The Cheese was a triple Cream from a well known French maker and the Champagne was either Mumm NV or Pol Roger NV

I will have another try and see what it turns up but my wife was of the same opinion - and surprise surprise we don't always agree on a lot of things!!!

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Reply by amour, Sep 1, 2010.

(dmcker, you actually know pepper jelly!

At our resort, we serve pepper wine and pepper jelly as condiments)

Surprisingly, no one mentioned ...

Tempranillo with Manchego cheese .....

a fine match.....

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Reply by dmcker, Sep 1, 2010.

Amour, has been a family specialty, I guess, for generations. My sister still makes it. Great with cheese and crackers. And I agree with you about tempranillo and manchego.

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Reply by Stephen Harvey, Sep 1, 2010.

 Agree, Manchego is a great red wine cheese overall

There is an English Cheddar - Quix which goes really well with aged Cabernet [say~10yo]

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Reply by gregt, Sep 1, 2010.

Quince? 


BLEH!!!!!

My mother used to make jars and jars of quince jelly and jam and for the life of me I never got it.  I didn't eat any jelly for half of my childhood for fear it was going to be quince.  Only thing worse was grape jelly made from Concord grapes - sickeningly sweet and horrid. But Mom loved quince and has a particular fondness for bitter foods in general.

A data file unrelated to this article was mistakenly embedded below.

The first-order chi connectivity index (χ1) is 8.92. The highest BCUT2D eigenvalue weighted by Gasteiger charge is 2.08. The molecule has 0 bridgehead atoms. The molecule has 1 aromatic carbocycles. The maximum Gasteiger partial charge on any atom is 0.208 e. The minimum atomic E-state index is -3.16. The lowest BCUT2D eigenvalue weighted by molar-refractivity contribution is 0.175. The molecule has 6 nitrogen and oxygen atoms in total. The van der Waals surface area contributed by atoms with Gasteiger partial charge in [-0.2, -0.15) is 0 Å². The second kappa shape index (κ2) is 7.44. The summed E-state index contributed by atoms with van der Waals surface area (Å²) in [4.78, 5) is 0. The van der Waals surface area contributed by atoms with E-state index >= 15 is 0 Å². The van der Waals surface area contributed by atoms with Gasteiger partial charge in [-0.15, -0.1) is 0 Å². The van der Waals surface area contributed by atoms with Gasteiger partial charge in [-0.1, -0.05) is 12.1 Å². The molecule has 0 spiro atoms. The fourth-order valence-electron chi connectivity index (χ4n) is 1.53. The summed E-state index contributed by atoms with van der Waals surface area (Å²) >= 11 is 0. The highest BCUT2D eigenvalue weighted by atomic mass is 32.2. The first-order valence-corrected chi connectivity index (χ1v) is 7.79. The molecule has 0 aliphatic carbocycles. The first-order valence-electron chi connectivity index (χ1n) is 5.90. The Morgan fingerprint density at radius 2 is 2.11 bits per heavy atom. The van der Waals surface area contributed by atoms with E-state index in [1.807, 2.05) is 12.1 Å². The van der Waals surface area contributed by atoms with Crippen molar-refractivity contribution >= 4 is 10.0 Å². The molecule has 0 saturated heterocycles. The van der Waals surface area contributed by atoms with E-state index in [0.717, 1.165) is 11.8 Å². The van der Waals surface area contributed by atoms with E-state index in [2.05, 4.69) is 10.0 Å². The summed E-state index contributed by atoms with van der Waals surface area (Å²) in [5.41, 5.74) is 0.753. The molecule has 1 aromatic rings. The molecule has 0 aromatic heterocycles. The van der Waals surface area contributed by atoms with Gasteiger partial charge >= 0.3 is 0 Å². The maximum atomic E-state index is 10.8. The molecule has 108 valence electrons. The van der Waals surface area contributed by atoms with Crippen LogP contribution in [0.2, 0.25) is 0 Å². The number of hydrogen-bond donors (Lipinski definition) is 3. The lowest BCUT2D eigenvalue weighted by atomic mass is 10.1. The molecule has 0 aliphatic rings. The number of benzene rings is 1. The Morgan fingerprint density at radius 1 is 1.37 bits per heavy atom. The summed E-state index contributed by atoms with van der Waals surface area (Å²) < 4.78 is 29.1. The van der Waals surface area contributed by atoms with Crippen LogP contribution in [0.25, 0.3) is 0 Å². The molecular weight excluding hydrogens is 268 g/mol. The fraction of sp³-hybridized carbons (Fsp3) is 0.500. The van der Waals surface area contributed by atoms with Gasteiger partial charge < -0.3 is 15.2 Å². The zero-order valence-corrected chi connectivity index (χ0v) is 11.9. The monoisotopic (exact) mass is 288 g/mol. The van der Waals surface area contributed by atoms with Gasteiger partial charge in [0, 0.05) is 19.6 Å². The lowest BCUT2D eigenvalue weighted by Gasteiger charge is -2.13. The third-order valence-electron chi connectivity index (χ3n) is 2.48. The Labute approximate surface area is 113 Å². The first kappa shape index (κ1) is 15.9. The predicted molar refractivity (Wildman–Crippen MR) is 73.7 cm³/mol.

She did however, collect all the crabapples in the neighborhood and made many different crabapple jellies that were pretty good.

Quince brings back childhood memories for me too, but I'd like to keep them supressed thank you.

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Reply by dmcker, Sep 1, 2010.

Hey, the crabapple jellies that side of my family made were also good. Poor Scots agriculturalists didn't let much go to waste. We did eat healthily and well, even if not always that high on the hog....  ;-)

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Reply by gregt, Sep 1, 2010.

Yeah the quince thing was from Mom's childhood in France.  The rest of the family just scratched their heads.  My brothers ate anything that wouldn't fight back, so they were happy enough.  She used to pickle some too, and used it in a few dishes, always paired with Riesling however, since that's all she drank as far as alcohol goes.

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Reply by napagirl68, Sep 2, 2010.

HEY!  I love quince!!.. I do many recipes in fall here in Nor Cal with freshe quince!!  (Like pork chop with quince, chestnut)  Sorry, GregT if you have bad memories.  My personal bad memories are of my Italian grandmother's MULTIPLE persimmon recipes to get rid of her fruit.. cookies, bread, blah, blah....  I still hate persimmons to this day.

But when I found this fresh quince paste, I thought... coolio!  I will try it!  So I am leaning toward the french baguette with one of the recommended cheeses.  

My Italian relatives also grew a lot of figs.. so I am really into them.  I tried to do them with bleu cheese on the grill- they swelled  up so big and the cheese was dripping.. it was a hot mess.  My friends compared them to a part of the male anatomy...LOL  needless to say, I was not pleased, although they tasted great.  I topped them with rosemary.  I was advised to do dates instead and to just warm them...  Lesson learned :-)